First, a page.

High court appears split in affirmative action cases

O'Connor might provide swing vote as justices discuss Mich. programs

April 02, 2003|By Jan C. Greenburg | Jan C. Greenburg,SPECIAL TO THE SUN

WASHINGTON - Taking up the most important affirmative action cases in a generation, Supreme Court justices appeared deeply divided yesterday over whether colleges and universities can consider applicants' race as part of their efforts to attract a diverse student body.

Hearing two hours of arguments over the highly contentious issue, a majority of the justices suggested that diversity was an important goal for educational institutions. But they split sharply on whether admissions committees must limit themselves to race-neutral methods to increase minority representation in the classroom.

The court has not addressed the issue since 1978, when it said racial quotas were unconstitutional but did not definitively rule on whether schools could factor a prospective student's race into their admissions decisions. That decision has fractured lower courts, which have issued conflicting rulings on whether race can be taken into account. As a result, colleges and universities in some parts of the country cannot consider race, while those in other regions, including the Midwest, are permitted to do so.

Yesterday's cases, involving a challenge to admissions policies at the University of Michigan's undergraduate program and its law school, give the justices an opportunity to set clear standards. The decision, which is expected this summer, will affect colleges and universities across the country, both public and private. The opinion is also being closely watched in other arenas where issues of racial inequity remain contentious.

The court has long been closely divided on questions of race, with moderate Justice Sandra Day O'Connor generally considered the key swing vote. Her questions yesterday indicated she sympathizes with the goal of diversity articulated by the University of Michigan and its law school. But she raised several concerns that the policies could go too far and could continue indefinitely, in contrast with other affirmative action programs designed to be phased out.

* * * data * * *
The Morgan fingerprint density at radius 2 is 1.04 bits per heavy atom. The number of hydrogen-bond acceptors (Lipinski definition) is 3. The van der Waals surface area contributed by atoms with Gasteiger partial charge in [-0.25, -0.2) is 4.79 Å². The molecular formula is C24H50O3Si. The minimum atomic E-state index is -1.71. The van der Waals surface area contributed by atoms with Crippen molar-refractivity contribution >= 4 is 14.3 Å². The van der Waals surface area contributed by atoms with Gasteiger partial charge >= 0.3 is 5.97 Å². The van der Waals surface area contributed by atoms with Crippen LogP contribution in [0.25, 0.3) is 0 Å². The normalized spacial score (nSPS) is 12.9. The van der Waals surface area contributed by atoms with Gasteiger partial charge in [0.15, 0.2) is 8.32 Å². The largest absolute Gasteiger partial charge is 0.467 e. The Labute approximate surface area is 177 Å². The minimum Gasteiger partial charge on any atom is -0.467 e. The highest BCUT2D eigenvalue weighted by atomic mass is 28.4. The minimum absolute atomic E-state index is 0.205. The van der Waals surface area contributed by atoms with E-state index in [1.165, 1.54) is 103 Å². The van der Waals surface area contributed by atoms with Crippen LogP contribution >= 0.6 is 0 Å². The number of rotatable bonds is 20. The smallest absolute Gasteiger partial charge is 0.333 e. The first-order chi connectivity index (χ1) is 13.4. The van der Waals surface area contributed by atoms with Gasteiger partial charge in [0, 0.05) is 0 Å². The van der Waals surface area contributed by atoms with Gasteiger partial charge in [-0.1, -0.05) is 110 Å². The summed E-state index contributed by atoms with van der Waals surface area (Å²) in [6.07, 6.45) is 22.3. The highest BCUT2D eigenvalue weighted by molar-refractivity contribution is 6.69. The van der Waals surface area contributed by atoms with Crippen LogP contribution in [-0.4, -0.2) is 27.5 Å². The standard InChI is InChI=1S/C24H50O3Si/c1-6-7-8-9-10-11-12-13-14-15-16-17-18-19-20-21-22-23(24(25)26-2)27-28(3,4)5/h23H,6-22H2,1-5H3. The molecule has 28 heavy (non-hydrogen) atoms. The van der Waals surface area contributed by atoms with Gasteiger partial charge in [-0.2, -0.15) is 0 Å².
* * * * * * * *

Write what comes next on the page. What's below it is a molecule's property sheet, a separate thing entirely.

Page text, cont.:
The court's other moderate, Justice Anthony M. Kennedy, suggested he saw serious constitutional problems with both the undergraduate and the law school policies at Michigan. He suggested a state might have a strong interest in diversity but later characterized the undergraduate admissions policy as a "disguised quota."

A group of white applicants who were denied admission at the University of Michigan and its law school are urging the court to make admissions decisions colorblind and hold that any consideration of race violates the Constitution.

"The Constitution protects the rights of individuals, not racial groups," their attorney, Kirk Kolbo, told the justices.

But lawyers for Michigan argued that such a ruling would turn the elite school into an almost all-white institution. Maureen Mahoney, defending the law school policy, said it takes race into account in a "very modest, limited fashion."

"It is not a quota," she said of the policy.

John Payton, defending the undergraduate policy, said Michigan seeks to admit meaningful numbers of minorities so that they will feel comfortable expressing their ideas. The undergraduate policy awards points to applicants for a variety of factors, including race.

Weighing in for the Bush administration, Solicitor General Theodore B. Olson cast the policies as racial quotas and said they failed every test established by the court to evaluate affirmative action policies. He argued that the policies are unconstitutional because schools could pursue racially neutral ways to achieve diversity, such as aggressive recruiting and outreach.

But several justices appeared unconvinced. Justice David H. Souter said some ostensibly race-neutral approaches, such as a Texas program that guarantees admission to the top students of each high school in the state, "depend on segregation" in the state school system.

Since the administration filed court papers in January, it has come under heavy criticism for avoiding the larger issue of whether race can ever be taken into account for diversity's sake - the issue that has divided the lower courts.

The administration has maintained that the court could narrowly resolve this matter by invalidating Michigan's programs as unconstitutional, in light of the other race-neutral alternatives available. It took no position on a key opinion in the landmark 1978 Bakke case, in which the court struck down a strict quota system.

Jan C. Greenburg writes for the Chicago Tribune, a Tribune Publishing newspaper. Tribune staff reporter Bryan A. Keogh contributed to this report.

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